One young artist who now lives in London tells me she sees Australian art inflected by its geographical isolation; curators from the northern hemisphere rarely make the journey to our shores. She’s struck by the brilliant quality of some Australian artists who have never left the country, and how little they are known outside their milieu. She feels there’s something unique about Australia’s culture of artist-run spaces and intergenerational mentoring/friendships. ‘To me,’ she says, ‘it is an art world still very much run by artists, which I don’t see as much in London.’ (1) She adds: ‘I’m also really excited by the integration and platforming of Indigenous contemporary art practices; I feel like this has really improved since I left in 2016’. Another artist writes that she had an interesting conversation with someone about the lecture ‘Recession Art and Other Strategies’ (2020) by Peter Cripps; they discussed how Australian artists are very good at making art with no money and nowhere to show, ‘as it’s been so underfunded and under-supported for so many years, and this gives it a unique perspective.’ Some respondents mention the fact that Australia is a country not riven by religious or state intolerance: censorship is far less of an issue than it is in other countries. One writer expresses scepticism around the idea of art as an instrument of nation- building. ‘Context,’ he says, ‘is important. Australian art is part of larger dialogues in Europe, the US and Asia. Sometimes, a question like this – “What is Australian art now?” – is too limited by the constraints of false borders.’

An old friend writes: ‘From where I am sitting, in my studio in Bondi, I see the state of Australian contemporary art today as mostly an exciting, dynamic, varied, and rich response to myriad issues – of our past and our present – and deals in an urgent and critical way with how we care for and imagine our (better) futures. However, I recognise many artists are still not paid enough attention because of social isolation, geographical marginalisation, or because they’re not connected to the gatekeepers of key organisations. It’s a tough art world, and it’s not easy to navigate, especially if you aren’t connected to one of the tribes that get traction’.

A lecturer at a Victorian art school tells me that among the students there is an urgent questioning of systemic vices around race, power, and gender; that some of them are wondering if there is any point in accepting aesthetic paradigms inherited from Britain and Europe. She says there’s a prevalent struggle to balance the idea of art-making, and discussions around it, that honour ‘safe spaces’ alongside the need for the discomfort that every act of learning entails. Many discussions, she says, revolve around privilege and permission: who has the right to say what, and how.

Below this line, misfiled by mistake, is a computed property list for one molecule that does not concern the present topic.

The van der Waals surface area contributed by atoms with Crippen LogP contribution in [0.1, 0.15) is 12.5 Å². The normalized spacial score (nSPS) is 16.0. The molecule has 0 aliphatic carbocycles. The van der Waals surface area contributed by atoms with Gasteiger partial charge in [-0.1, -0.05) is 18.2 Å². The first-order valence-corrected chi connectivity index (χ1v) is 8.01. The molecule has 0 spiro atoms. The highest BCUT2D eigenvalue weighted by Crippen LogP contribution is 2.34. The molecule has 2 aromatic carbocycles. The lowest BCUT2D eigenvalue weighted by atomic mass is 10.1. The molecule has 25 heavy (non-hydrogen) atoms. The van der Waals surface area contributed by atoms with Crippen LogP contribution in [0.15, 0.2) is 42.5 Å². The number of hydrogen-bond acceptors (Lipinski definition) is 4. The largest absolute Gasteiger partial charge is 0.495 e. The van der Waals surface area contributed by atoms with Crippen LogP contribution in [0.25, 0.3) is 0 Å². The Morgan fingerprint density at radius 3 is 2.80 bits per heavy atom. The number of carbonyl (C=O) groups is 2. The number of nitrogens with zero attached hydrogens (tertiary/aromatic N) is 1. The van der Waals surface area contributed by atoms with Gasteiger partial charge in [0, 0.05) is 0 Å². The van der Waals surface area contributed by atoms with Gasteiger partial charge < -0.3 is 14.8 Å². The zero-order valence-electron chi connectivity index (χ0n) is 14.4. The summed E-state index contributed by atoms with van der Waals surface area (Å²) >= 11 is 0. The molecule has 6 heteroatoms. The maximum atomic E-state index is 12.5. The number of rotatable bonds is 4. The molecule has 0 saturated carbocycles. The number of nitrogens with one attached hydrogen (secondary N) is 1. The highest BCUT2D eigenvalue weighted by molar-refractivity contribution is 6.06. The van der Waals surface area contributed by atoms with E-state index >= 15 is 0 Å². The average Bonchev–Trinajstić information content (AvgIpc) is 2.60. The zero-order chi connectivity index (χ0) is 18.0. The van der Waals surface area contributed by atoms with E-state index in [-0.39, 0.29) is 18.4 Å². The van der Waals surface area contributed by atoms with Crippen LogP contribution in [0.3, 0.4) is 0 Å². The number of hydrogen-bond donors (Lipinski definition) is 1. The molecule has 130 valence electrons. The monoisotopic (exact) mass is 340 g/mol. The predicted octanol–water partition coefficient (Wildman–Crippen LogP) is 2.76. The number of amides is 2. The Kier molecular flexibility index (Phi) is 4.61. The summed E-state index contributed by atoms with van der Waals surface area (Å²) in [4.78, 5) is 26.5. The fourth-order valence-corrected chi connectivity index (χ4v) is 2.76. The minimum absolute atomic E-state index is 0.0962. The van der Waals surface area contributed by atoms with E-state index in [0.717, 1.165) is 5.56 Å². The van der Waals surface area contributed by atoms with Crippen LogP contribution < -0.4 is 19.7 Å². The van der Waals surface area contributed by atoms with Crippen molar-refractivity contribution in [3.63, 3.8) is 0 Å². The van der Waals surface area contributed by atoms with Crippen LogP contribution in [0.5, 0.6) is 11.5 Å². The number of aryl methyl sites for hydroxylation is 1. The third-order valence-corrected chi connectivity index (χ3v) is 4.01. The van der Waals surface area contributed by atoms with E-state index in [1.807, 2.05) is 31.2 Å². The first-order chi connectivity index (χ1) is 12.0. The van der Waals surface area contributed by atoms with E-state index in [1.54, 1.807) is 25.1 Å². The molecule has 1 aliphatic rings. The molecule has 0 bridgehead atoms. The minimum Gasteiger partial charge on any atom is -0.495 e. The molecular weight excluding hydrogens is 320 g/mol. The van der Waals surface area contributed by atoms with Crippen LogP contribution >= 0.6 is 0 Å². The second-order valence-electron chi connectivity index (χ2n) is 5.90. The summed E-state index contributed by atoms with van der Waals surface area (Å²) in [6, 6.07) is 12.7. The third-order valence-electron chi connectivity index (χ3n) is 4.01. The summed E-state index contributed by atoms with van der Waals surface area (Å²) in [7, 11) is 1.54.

I talk on the phone with a friend in Berlin – a writer and curator who once staged exhibitions in his studio on Russell Street in Melbourne in the 1990s. He says that, generally speaking, he sees non–First Nations Australian art as marked by a deep unease: one that combines a utopian longing with a sense of struggling with a terrible loss – a sort of postmodern malaise engendered by postcolonial guilt. He wonders how Australia being an island affects our collective imagination. An artist friend, who moved from Melbourne to New York and then London 15 years ago, tells me she’s reading a new book by Anna Clark called Making Australian History (2022). She sends me a long email and concludes by saying that it has made her realise that much contemporary Australian art echoes Australian history: how both are finally acknowledging who has been left out of the story and what perspectives have been valorised. She observes that an artwork can be viewed in one breath as ‘radical and questioning,’ and in the next could be seen as a reiteration of settler ignorance. She concludes that non–First Nations Australian artists have something more complex to negotiate than their international peers who don’t live on colonised land.

One painter, acknowledging that he’s an ‘invalid old grump,’ writes that, apart from First Nations work, which he finds endlessly inspiring, the contemporary Australian art scene ‘is a carnival of banality where stylistic repetition and mediocrity are applauded and petty gatekeeping is considered a great honour.’ Another mid-career artist, who is having a major show in Australia in 2023, writes: ‘After going to Melbourne earlier in the year, I noticed a whole new generation of younger artists and curators and I felt really out of touch. Sorry I couldn’t be more helpful and good luck with the text!’

Another friend writes that he keeps thinking about the exhibition Bark Ladies: Eleven Artists from Yirrkala (2021) at the National Gallery of Victoria – work by artists including Nonggirrnga Marawili, Eunice Djerrkngu Yunupingu, and others. He says that an awareness that ‘artists of this potency’ are active makes him ‘very strong in heart.’ He then cites powerful works being produced by communities, such as Kintyre (2020–21), a 3 × 5–metre painting created by 23 Martumili artists to protest uranium mining. He says: ‘I think about the work’s functionality, and how it’s a kind of official prayer, not just against mining in that area but for entire future states of being. That’s an extraordinary thing for a few people to achieve’.

I return to the brief: ‘to write a text reflecting on the state of Australian contemporary art today as you see it, both here and in an international context’. To reach a conclusion is an impossible task; it’s like trying to take a snapshot of a moving target. I recall a line I read somewhere in an Australian online art magazine: ‘Questions are the light that allow us to see the darkness around us.' (2) If one thing is clear, it’s this: no single orthodoxy dominates Australian art: it’s tens of thousands of years old and also a work in progress: it will not be contained. This, surely, is cause for celebration.


(1) All quotes supplied via email to or in conversation with the author, October 2022.
(2) Memo Review 05, 2021, see https:// memoreview.net/shop/memo-review-05.